Thinking About Think Tanks: Politics by Techno-Scientific Means

Document Type

Book Chapter

Publication Date


Digital Object Identifier (DOI)



The creation of think tanks has in part been motivated by the desire for an apolitical politics, a politics of facts and standards rather than a politics of interests and public ignorance, and opposed to political machines. This chapter brings out some of the features of this kind of politics in the USA through the historical example of the Massachusetts Bureau of Labor Statistics, which illustrates the place of the construction of a factual world by think tanks as part of policy processes. The history of this bureau also shows how think tanks become surrogates for party intellectuals—a non-category in the USA. Think tanks then proliferated elsewhere as surrogates for politics by normal means.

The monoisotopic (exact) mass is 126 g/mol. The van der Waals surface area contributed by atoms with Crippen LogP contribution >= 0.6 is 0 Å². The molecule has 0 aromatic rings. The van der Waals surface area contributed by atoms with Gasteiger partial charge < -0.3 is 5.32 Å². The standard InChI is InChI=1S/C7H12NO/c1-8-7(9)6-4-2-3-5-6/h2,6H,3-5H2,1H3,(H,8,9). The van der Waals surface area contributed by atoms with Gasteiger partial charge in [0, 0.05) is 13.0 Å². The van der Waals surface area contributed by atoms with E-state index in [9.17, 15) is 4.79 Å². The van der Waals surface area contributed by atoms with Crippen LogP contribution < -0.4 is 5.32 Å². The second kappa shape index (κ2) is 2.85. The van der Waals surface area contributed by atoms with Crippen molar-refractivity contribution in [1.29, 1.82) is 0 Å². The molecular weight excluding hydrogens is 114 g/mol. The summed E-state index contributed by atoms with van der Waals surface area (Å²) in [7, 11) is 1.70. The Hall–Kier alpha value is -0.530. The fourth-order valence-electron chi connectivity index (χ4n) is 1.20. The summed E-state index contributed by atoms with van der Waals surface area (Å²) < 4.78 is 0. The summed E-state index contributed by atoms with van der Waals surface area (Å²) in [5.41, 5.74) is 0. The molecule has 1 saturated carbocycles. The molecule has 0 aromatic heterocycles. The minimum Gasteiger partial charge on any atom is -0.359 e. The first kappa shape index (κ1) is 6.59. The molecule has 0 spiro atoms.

Was this content written or created while at USF?


Citation / Publisher Attribution

Thinking About Think Tanks: Politics by Techno-Scientific Means, in J. E. Castro, B. Fowler & H. Martins (Eds.), Time, Science and the Critique of Technological Reason, Palgrave Macmillan, p. 347-365